PHOENIX (3TV/CBS 5) - All week we've been sharing snippets from our time spent at Justine Sptialny Elementary School in Maryvale. We watched as the pandemic changed the venue for teaching and learning and the digital divide made it additionally difficult for all students to remain engaged virtually.
“This is always a fun exercise too,” said principal Janet Hecht while logging onto to her computer. “It's not near as easy on google classroom as it is walking the hallway and going into a room. Everything online is just different. Nothing goes according to plan.”
Students at home were frequently distracted and challenged by technology making it additionally difficult to get all students to respond at once and remain on task. This was especially difficult for teachers teaching students letter sounds and how to read.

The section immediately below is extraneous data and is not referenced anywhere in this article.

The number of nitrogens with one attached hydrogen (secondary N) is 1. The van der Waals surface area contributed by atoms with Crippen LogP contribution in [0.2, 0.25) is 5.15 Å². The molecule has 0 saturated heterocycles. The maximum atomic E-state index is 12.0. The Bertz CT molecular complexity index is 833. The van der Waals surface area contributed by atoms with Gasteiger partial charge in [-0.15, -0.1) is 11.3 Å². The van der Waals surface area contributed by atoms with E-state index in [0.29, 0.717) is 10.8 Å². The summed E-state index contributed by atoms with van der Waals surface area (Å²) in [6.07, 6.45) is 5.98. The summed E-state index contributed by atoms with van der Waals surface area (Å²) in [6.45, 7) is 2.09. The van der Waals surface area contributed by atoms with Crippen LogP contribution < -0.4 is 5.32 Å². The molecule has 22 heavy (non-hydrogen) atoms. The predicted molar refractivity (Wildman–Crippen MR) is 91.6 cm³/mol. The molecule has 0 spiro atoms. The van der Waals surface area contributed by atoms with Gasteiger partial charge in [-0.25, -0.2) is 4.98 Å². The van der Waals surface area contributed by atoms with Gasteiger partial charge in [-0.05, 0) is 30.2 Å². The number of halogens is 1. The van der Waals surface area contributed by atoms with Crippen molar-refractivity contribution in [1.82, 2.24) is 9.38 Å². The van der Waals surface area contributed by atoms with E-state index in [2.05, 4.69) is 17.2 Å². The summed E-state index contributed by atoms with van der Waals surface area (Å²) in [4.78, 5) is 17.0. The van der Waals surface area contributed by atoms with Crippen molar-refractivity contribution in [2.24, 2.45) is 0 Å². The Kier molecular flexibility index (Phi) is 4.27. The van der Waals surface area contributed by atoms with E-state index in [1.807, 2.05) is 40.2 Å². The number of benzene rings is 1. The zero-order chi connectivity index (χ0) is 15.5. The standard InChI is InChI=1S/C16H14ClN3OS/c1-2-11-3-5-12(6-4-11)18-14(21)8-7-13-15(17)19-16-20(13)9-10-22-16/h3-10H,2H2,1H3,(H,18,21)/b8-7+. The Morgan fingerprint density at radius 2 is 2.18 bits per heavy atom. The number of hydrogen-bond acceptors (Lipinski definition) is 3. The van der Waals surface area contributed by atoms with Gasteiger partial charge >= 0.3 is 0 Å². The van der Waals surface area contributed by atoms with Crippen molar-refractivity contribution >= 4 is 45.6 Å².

“You need to have that auditory, that oral response which is really hard, because I think there's a lag, even in the technology and they feel like they're following the direction, and think they're on pace with everybody, but it's just really hard and some of them are not,” said Hecht. “They're listening but they're not watching and so they're, they're kind of tuned out and then they just respond when it feels right.”
Computers, headphones, Wi-Fi hot spots, desks, school supplies, you name it, and the staff at Spitalny Elementary School worked tirelessly to deliver it all in an effort to ensure every student had a chance at success.
Our crew saw firsthand as these efforts unfolded for families over the course of the school year. The documentary Empty Seats, Full Hearts: A New World in Education airs Friday night at 8 p.m. on Channel 3.